At 7:28 AM on Tuesday 18th June 2019, a Magnitude 4.7 (Md or mt) earthquake occurred 88 km W of Port of Spain, Trinidad and Tobago and 104 km E of Carúpano, Venezuela. This event occurred at a shallow to an intermediate depth of 53.0 Kilometers. This information (above) is preliminary from the U.W.I. Seismic Research Center and is subject to change upon review by a seismologist at the Seismic Research Center.
This earthquake was widely reported felt with a short jolt across parts of Northwestern, North-Central, Western and Central Trinidad as well as parts of Northeastern Venezuela.
The Venezuelan Foundation for Seismological Research (FUNVISIS) has published its preliminary solution slightly closer to Trinidad at 29.5 km N of Güiria, Venezuela, 85.8 km W of Port of Spain, Trinidad and Tobago and 108.96 km NW of San Fernando, Trinidad and Tobago. FUNVISIS placed this quake at a shallower depth of 27.3 kilometers and a lower magnitude of 4.2 (MW). This information (above) is preliminary from the FUNVISIS and is subject to change upon review by a seismologist at FUNVISIS
Note that across the globe, different seismic monitoring agencies use different methods, or several methods, for processing earthquake parameters. Each method has its limitations and will likely produce different results within the ranges of the uncertainty of that data. This is generally accepted within the scientific community.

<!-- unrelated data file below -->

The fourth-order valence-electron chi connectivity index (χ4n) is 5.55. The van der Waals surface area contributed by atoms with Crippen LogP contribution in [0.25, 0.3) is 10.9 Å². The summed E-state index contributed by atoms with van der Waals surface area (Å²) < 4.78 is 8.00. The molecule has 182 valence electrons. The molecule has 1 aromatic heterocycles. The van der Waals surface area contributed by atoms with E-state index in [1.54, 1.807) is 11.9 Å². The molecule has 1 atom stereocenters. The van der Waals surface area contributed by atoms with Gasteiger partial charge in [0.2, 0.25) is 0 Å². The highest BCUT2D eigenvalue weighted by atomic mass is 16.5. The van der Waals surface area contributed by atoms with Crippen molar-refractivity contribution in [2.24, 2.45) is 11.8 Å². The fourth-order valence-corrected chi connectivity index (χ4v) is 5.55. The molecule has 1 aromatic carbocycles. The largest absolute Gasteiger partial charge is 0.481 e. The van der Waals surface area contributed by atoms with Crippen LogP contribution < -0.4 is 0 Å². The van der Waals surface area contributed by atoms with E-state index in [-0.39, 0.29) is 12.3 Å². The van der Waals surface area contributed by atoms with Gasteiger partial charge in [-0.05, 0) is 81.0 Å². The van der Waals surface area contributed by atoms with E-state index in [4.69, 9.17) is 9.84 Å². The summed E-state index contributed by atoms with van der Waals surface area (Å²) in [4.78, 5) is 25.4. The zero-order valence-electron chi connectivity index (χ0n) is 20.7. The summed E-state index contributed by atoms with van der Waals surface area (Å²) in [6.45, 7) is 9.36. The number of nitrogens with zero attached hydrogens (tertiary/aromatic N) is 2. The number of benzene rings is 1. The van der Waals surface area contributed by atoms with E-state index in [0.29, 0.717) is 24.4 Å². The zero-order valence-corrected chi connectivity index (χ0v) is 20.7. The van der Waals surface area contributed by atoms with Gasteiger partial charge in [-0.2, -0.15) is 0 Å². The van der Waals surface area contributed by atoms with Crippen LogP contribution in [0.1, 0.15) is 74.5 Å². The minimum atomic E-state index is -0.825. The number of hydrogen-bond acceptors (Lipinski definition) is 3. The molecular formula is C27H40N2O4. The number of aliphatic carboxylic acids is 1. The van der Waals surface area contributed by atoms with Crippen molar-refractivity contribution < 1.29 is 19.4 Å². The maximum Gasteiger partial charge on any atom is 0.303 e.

This event was not reported felt across Trinidad. You can submit felt reports to the University of the West Indies Seismic Research Centre.
Based on the location of this earthquake, NW of Trinidad, it likely occurred in seismic zone 1. Within zone one, two main mechanisms drive seismic activity.
Firstly, the South American plate is beginning to rapidly descend into the Earth’s mantle as the detached oceanic lithosphere exists at depths between 50 to 300 kilometers. (Russo et al. 1993). This zone is one of the most active seismogenic sources in the Eastern Caribbean and has the potential to generate earthquakes up to Magnitude 8.0. Earthquakes deeper than 50 kilometers are characteristic for this subduction area.
Secondly, at shallower levels, such as where this earthquake occurred according to UWI SRC and FUNVISIS, the North Coast Fault Zone, as well as the El Pilar Fault, part of the Boconó-San Sebastian-El Pilar Fault system, runs across Zone 1. These fault systems compensate for the stress built up as the Caribbean plate slides past the South American plate. Hence, most of these earthquakes from these fault systems are between 0 to 50 kilometers.
This area has some of the highest seismicity in the Eastern Caribbean, and this location accounts for the greatest number of earthquakes in the Trinidad and Tobago region. Strong earthquakes in this area have occurred in the past, with the largest being over magnitude 7.0.
Earthquakes *cannot* be predicted – meaning the precise time, date, magnitude, depth etc. cannot be known ahead of time based on current research and technology.
Generally, in Trinidad and Tobago, a seismically active area, earthquakes of this magnitude, up to M8.0 and greater, are possible in area, and this statement has been repeated by seismologists at the U.W.I. Seismic Research Centre for decades.
Each year, over 2,200 seismic events are recorded in the Eastern Caribbean. On average, the Eastern Caribbean has seen a pattern of major (M7.0-M7.9) quakes every 20 to 30 years. That pattern has stayed true. The last major (M7.0-7.9) quake occurred north of Martinique in 2007.
Historical patterns indicate great earthquakes (M8.0+) on the Richter Scale have occurred every century or so in the region. The probability of another event at that level is high since the last >M8.0 earthquake occurred in 1843.
Now is the time to create or go over your earthquake preparedness plan and know what to do during, before and after an earthquake. See here for more details.